- Northern coast: Many tourists stay in some resort in the south of the island and don't even bother to make their way north for a day. And that's a pity because the north side of Tenerife has some interesting villages rich in history and traditions and offering good food and wine. La Orotava was one of the first cities to be founded in Tenerife by Spanish conquerors and its rich history can be guessed from the colourful colonial houses with ample wooded balconies and big stone churches that remain intact. Icod de los Vinos is also quite touristic spot, thanks to the famous Thousand-Year-Old Dragon tree, though it has no more than a couple of centuries. Garachico is nowadays nor more than a fishers village but during the 16th and 17th century it was the main port of Tenerife and trade with America and Europe made Garachico a very prosperous town. Rumour has it that even the streets were embellished with gold ornaments but the prosperity of the town and its golden dreams came to an end when the original town was destroyed by a volcanic eruption at the beginning of the 18th century.
WHAT TO DO
- Relax on the beach: This is what most tourist have on the top on the list and there are indeed many good beaches to enjoy in Tenerife. The south of the island has long,black beaches and the sun is guaranteed almost all year round. Las Teresitas is the nearest beach to Santa Cruz and it is very recommendable for families as it has a long breakwater, so it is usually very calmy (and also terribly crowded during the summer months!). I particularly like Playa Jardín in Puerto de la Cruz, which is not very big but has some nice paths and it can be easily reached by foot from the city or bus station. Playa Martianez, also in Puerto de la Cruz, is tiny but nice as well and I think it is possible to take some surf or body-board lessons there.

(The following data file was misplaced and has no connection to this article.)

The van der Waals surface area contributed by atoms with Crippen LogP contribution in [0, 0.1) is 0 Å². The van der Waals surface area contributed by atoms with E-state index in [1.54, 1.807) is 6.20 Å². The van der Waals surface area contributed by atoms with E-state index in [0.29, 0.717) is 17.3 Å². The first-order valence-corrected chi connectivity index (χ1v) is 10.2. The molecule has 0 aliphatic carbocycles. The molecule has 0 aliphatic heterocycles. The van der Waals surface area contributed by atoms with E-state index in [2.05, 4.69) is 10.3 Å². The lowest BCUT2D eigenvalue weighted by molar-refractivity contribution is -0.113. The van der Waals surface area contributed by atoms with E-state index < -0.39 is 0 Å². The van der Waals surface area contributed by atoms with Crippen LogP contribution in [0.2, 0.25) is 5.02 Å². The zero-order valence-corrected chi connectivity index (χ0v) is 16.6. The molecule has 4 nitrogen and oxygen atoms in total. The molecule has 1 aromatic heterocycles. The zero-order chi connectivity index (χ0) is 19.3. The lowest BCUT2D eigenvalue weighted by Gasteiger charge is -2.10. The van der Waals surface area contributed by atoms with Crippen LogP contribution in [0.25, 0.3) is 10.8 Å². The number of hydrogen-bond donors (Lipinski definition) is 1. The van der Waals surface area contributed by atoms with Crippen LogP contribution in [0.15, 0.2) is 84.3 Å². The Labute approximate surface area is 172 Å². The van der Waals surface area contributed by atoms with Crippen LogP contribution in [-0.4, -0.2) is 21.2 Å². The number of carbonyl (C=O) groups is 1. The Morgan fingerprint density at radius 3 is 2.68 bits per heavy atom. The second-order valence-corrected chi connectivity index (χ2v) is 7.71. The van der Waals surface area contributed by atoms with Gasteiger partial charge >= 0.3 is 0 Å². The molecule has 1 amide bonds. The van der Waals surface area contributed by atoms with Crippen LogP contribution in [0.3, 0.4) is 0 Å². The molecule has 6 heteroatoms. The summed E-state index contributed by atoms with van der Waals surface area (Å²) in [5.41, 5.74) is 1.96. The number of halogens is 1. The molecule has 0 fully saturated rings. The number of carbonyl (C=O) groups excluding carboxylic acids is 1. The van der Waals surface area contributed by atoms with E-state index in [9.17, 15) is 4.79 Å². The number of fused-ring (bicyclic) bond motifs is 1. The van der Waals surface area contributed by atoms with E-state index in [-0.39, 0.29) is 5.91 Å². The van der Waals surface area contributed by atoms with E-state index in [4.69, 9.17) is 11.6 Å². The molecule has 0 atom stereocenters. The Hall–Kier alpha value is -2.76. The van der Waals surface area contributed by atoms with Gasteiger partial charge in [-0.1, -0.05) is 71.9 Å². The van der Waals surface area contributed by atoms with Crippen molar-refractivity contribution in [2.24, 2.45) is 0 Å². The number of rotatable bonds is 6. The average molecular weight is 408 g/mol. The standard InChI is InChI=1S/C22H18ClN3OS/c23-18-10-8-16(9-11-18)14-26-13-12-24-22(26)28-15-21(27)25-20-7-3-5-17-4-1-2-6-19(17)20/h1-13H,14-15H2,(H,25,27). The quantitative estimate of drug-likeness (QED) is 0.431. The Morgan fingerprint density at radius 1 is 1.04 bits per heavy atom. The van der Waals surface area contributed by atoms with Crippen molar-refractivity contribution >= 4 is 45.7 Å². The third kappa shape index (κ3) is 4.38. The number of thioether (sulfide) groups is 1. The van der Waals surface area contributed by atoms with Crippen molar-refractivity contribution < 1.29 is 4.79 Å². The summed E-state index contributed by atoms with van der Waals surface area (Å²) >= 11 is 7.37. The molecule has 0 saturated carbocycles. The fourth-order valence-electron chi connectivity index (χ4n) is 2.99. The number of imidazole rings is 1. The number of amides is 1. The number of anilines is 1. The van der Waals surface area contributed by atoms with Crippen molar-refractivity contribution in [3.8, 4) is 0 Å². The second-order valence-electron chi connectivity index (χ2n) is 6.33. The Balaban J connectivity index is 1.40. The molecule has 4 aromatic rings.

- Go hiking: Tenerife has some great hikes and is especially popular with German tourists who want to enjoy more than the sun and the sea. Besides the possibilities that El Teide and Las Cañadas del Teide offer, walking paths and routes aboud on the northern side of the island. The Anaga mountain range, in the northeast of Tenerife, has some of the most scenics landscapes of the island and the vegetation there is very unique as there are still some laurisilva forests. The area is to be granted the status of Biosphere Reserve by the UNESCO later this year. Another popular hike is the Masca walk, which starts in the village of the same name and descend to the beach through a steep gorge.
- See dolphins and whales: It is possible to book an excursion on a glass-floored boat to sail and see the depths of the Atlantic Ocean. And it should not be difficult to spot some dolphins and whales on your way. I have never done this but Boyfriend absolutely recommends it. These excursions usually leave from the south of Tenerife (Los Cristianos or Playa de las Américas) as it is a really touristy thing. Another possibility is to hire a catamaran to circumnavigate the island.
And there you have it, Tenerife in a nutshell. Have you ever been to Tenerife? What did you like most? And less?
Have a lovely Wednesday!